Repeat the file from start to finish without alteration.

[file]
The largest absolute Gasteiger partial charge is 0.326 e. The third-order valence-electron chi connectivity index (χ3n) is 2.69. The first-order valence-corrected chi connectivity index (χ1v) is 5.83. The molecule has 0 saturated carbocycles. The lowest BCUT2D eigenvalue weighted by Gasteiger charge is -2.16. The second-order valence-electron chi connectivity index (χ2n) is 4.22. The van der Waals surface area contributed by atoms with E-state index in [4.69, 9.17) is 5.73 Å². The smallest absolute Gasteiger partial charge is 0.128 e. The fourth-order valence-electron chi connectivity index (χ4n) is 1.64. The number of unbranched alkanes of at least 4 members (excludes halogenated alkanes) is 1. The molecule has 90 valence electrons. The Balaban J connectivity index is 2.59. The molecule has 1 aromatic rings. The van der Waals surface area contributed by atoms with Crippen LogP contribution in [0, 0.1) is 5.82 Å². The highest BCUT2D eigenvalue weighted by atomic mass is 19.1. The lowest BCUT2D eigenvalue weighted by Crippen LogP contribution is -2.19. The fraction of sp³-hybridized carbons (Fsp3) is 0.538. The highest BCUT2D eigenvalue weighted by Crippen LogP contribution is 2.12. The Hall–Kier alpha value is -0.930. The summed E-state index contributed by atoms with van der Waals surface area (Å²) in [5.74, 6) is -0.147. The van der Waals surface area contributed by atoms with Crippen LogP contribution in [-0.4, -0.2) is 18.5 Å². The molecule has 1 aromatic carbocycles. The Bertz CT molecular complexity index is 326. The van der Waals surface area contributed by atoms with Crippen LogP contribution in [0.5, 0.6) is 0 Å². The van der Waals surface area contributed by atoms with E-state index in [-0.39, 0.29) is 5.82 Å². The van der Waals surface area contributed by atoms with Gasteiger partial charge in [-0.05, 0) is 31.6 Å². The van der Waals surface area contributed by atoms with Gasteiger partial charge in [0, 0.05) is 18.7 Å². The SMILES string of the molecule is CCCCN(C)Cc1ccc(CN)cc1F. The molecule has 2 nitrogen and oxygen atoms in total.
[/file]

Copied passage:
The largest absolute Gasteiger partial charge is 0.326 e. The third-order valence-electron chi connectivity index (χ3n) is 2.69. The first-order valence-corrected chi connectivity index (χ1v) is 5.83. The molecule has 0 saturated carbocycles. The lowest BCUT2D eigenvalue weighted by Gasteiger charge is -2.16. The second-order valence-electron chi connectivity index (χ2n) is 4.22. The van der Waals surface area contributed by atoms with E-state index in [4.69, 9.17) is 5.73 Å². The smallest absolute Gasteiger partial charge is 0.128 e. The fourth-order valence-electron chi connectivity index (χ4n) is 1.64. The number of unbranched alkanes of at least 4 members (excludes halogenated alkanes) is 1. The molecule has 90 valence electrons. The Balaban J connectivity index is 2.59. The molecule has 1 aromatic rings. The van der Waals surface area contributed by atoms with Crippen LogP contribution in [0, 0.1) is 5.82 Å². The highest BCUT2D eigenvalue weighted by atomic mass is 19.1. The lowest BCUT2D eigenvalue weighted by Crippen LogP contribution is -2.19. The fraction of sp³-hybridized carbons (Fsp3) is 0.538. The highest BCUT2D eigenvalue weighted by Crippen LogP contribution is 2.12. The Hall–Kier alpha value is -0.930. The summed E-state index contributed by atoms with van der Waals surface area (Å²) in [5.74, 6) is -0.147. The van der Waals surface area contributed by atoms with Crippen LogP contribution in [-0.4, -0.2) is 18.5 Å². The molecule has 1 aromatic carbocycles. The Bertz CT molecular complexity index is 326. The van der Waals surface area contributed by atoms with Crippen LogP contribution in [0.5, 0.6) is 0 Å². The van der Waals surface area contributed by atoms with E-state index in [-0.39, 0.29) is 5.82 Å². The van der Waals surface area contributed by atoms with Gasteiger partial charge in [-0.05, 0) is 31.6 Å². The van der Waals surface area contributed by atoms with Gasteiger partial charge in [0, 0.05) is 18.7 Å². The SMILES string of the molecule is CCCCN(C)Cc1ccc(CN)cc1F. The molecule has 2 nitrogen and oxygen atoms in total.